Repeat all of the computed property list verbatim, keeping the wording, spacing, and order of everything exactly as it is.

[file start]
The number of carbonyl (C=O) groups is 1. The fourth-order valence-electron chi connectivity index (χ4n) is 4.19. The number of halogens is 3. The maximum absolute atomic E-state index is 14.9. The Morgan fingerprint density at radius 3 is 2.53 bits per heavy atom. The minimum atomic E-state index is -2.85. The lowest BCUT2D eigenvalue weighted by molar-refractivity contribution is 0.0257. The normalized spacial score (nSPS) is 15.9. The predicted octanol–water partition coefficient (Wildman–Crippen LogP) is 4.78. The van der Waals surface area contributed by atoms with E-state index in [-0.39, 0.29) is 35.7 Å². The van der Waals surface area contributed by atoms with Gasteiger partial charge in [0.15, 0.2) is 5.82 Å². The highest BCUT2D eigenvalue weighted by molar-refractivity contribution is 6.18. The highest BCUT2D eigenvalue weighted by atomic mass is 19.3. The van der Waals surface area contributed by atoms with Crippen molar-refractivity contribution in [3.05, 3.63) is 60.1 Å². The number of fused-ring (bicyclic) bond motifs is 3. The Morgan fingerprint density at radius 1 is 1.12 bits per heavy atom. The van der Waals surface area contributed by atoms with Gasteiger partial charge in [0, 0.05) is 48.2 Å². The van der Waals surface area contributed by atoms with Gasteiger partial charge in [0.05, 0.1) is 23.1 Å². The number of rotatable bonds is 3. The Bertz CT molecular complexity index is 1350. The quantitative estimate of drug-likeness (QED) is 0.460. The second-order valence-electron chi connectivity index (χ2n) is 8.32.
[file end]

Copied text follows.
The number of carbonyl (C=O) groups is 1. The fourth-order valence-electron chi connectivity index (χ4n) is 4.19. The number of halogens is 3. The maximum absolute atomic E-state index is 14.9. The Morgan fingerprint density at radius 3 is 2.53 bits per heavy atom. The minimum atomic E-state index is -2.85. The lowest BCUT2D eigenvalue weighted by molar-refractivity contribution is 0.0257. The normalized spacial score (nSPS) is 15.9. The predicted octanol–water partition coefficient (Wildman–Crippen LogP) is 4.78. The van der Waals surface area contributed by atoms with E-state index in [-0.39, 0.29) is 35.7 Å². The van der Waals surface area contributed by atoms with Gasteiger partial charge in [0.15, 0.2) is 5.82 Å². The highest BCUT2D eigenvalue weighted by molar-refractivity contribution is 6.18. The highest BCUT2D eigenvalue weighted by atomic mass is 19.3. The van der Waals surface area contributed by atoms with Crippen molar-refractivity contribution in [3.05, 3.63) is 60.1 Å². The number of fused-ring (bicyclic) bond motifs is 3. The Morgan fingerprint density at radius 1 is 1.12 bits per heavy atom. The van der Waals surface area contributed by atoms with Gasteiger partial charge in [0, 0.05) is 48.2 Å². The van der Waals surface area contributed by atoms with Gasteiger partial charge in [0.05, 0.1) is 23.1 Å². The number of rotatable bonds is 3. The Bertz CT molecular complexity index is 1350. The quantitative estimate of drug-likeness (QED) is 0.460. The second-order valence-electron chi connectivity index (χ2n) is 8.32.